The proposed goods and services tax (GST) faced fresh challenges yesterday, as states demanded complete control over small traders for the state component in the tax regime and also stuck to their earlier demand of keeping alcohol among other things like the entry tax and petroleum removed from the GST purview, thus keeping the authority of levying the excise duty and the sales tax in their own hands. They also want a provision in the Constitution Amendment Bill to compensate states for revenue loss after the new indirect tax system came into force, according to a report in the Business Standard today.
Taxes on alcohol and petroleum are the cash cow for most State governments and form a substantial chunk of the tax revenues. Although the Indian Constitution gave them the power to formulate their own local sales and taxes policy on alcohol in order to curtail the use and encourage Prohibition, they often use them as Sin Tax and increase them whenever the State coffers deplete beyond a certain level, outwardly reducing the demand and consumption but knowing fully well that these products are not too price sensitive.
As expected, the Bharatiya Janata Party (BJP) -ruled Madhya Pradesh and Gujarat, which had earlier derailed introduction of the indirect taxation regime, appear to have softened their stance whereas, Congress-ruled Haryana has toughened its stance. Tamil Nadu has reiterated its concern over the impact on the fiscal autonomy of the State under GST.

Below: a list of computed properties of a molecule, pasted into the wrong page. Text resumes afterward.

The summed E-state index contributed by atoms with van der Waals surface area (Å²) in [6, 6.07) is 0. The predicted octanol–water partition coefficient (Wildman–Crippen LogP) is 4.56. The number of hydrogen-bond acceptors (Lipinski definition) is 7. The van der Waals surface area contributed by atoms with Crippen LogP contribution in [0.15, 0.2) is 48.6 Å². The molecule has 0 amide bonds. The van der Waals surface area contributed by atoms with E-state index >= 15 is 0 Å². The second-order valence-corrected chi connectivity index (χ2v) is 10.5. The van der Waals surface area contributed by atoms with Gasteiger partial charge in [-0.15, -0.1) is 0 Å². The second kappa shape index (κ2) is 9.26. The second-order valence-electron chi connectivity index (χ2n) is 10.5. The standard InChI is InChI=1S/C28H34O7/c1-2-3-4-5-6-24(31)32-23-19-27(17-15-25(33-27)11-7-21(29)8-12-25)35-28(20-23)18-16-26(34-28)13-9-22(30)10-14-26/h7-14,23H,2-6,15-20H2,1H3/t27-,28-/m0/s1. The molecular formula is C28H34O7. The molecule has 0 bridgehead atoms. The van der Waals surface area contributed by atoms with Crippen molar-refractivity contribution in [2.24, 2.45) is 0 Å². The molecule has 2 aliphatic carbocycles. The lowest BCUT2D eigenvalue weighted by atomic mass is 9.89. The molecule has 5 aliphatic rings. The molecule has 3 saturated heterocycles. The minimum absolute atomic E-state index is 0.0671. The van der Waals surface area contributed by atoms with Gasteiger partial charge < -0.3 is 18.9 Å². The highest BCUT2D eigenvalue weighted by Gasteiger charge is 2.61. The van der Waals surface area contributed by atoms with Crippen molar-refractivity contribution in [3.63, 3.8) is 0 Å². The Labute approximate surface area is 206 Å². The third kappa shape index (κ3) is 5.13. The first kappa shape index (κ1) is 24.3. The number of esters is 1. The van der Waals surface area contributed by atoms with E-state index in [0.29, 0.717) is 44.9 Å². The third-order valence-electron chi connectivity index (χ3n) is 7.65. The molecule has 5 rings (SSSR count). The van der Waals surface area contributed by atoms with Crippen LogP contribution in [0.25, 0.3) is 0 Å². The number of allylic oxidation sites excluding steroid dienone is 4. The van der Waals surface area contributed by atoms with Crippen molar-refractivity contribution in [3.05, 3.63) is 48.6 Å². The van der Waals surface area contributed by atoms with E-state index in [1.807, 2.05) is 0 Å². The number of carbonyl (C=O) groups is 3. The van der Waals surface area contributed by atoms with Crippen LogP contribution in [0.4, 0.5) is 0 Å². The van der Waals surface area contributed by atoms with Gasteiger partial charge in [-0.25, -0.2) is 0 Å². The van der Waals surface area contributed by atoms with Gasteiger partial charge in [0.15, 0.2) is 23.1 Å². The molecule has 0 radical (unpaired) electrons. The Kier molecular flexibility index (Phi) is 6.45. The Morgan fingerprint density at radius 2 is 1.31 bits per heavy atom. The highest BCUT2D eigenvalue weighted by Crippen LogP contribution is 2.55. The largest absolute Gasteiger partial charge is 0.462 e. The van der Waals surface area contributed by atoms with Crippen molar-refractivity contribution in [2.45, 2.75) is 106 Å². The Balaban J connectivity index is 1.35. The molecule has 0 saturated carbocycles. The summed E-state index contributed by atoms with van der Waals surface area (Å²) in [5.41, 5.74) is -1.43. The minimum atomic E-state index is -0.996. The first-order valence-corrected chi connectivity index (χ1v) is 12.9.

The unity among states on some of the contentious issues discussed in the meeting yesterday might force the Centre to relent on some issues to an extent. Officials said this might not be an ideal GST but would still be better to begin with. However, there is no evidence of their coming together on including alcohol as a part of the proposed GST regime.
Under the scenario with wine and other alcohols excluded, it would raise the question once again on what happens to the excise duties and VAT once the ongoing FTA is finalized with the European Union when the suspended negotiations are restarted. The custom duty on imported wine from EU is expected to come down from the current 150% to 20-40%, on the premium wines. But the reduction could be wiped out with the stroke of a pen when a State decides to raise the excise duty in the garb of some excuse which is beyond the purview of the legal system.
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Tags: Goods and Service Tax (GST)